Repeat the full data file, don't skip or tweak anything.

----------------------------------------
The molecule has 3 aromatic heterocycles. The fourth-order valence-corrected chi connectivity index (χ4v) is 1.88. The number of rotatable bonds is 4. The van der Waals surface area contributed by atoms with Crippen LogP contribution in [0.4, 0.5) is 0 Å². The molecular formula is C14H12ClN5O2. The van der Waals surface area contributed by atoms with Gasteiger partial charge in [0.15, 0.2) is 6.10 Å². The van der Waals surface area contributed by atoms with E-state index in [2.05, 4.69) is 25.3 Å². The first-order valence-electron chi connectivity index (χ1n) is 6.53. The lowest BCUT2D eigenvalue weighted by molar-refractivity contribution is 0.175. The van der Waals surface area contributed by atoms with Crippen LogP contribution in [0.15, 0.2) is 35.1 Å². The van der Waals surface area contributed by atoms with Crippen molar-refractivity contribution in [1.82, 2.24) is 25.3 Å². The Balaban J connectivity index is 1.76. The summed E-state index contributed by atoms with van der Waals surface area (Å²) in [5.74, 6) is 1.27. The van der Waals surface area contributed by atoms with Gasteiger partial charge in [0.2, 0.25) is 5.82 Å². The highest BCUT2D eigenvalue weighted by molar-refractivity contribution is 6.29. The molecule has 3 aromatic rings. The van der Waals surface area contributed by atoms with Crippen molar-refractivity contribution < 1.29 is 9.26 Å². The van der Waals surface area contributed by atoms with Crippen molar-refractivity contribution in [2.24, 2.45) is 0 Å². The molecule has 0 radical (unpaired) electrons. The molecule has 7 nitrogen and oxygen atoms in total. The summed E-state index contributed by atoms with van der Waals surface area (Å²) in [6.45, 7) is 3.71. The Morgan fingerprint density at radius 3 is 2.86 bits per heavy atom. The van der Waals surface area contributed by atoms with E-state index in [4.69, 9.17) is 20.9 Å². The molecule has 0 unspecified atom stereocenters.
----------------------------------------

The molecule has 3 aromatic heterocycles. The fourth-order valence-corrected chi connectivity index (χ4v) is 1.88. The number of rotatable bonds is 4. The van der Waals surface area contributed by atoms with Crippen LogP contribution in [0.4, 0.5) is 0 Å². The molecular formula is C14H12ClN5O2. The van der Waals surface area contributed by atoms with Gasteiger partial charge in [0.15, 0.2) is 6.10 Å². The van der Waals surface area contributed by atoms with E-state index in [2.05, 4.69) is 25.3 Å². The first-order valence-electron chi connectivity index (χ1n) is 6.53. The lowest BCUT2D eigenvalue weighted by molar-refractivity contribution is 0.175. The van der Waals surface area contributed by atoms with Crippen LogP contribution in [0.15, 0.2) is 35.1 Å². The van der Waals surface area contributed by atoms with Crippen molar-refractivity contribution in [1.82, 2.24) is 25.3 Å². The Balaban J connectivity index is 1.76. The summed E-state index contributed by atoms with van der Waals surface area (Å²) in [5.74, 6) is 1.27. The van der Waals surface area contributed by atoms with Gasteiger partial charge in [0.2, 0.25) is 5.82 Å². The highest BCUT2D eigenvalue weighted by molar-refractivity contribution is 6.29. The molecule has 3 aromatic rings. The van der Waals surface area contributed by atoms with Crippen molar-refractivity contribution < 1.29 is 9.26 Å². The van der Waals surface area contributed by atoms with Crippen molar-refractivity contribution in [2.24, 2.45) is 0 Å². The molecule has 0 radical (unpaired) electrons. The molecule has 7 nitrogen and oxygen atoms in total. The summed E-state index contributed by atoms with van der Waals surface area (Å²) in [6.45, 7) is 3.71. The Morgan fingerprint density at radius 3 is 2.86 bits per heavy atom. The van der Waals surface area contributed by atoms with E-state index in [4.69, 9.17) is 20.9 Å². The molecule has 0 unspecified atom stereocenters.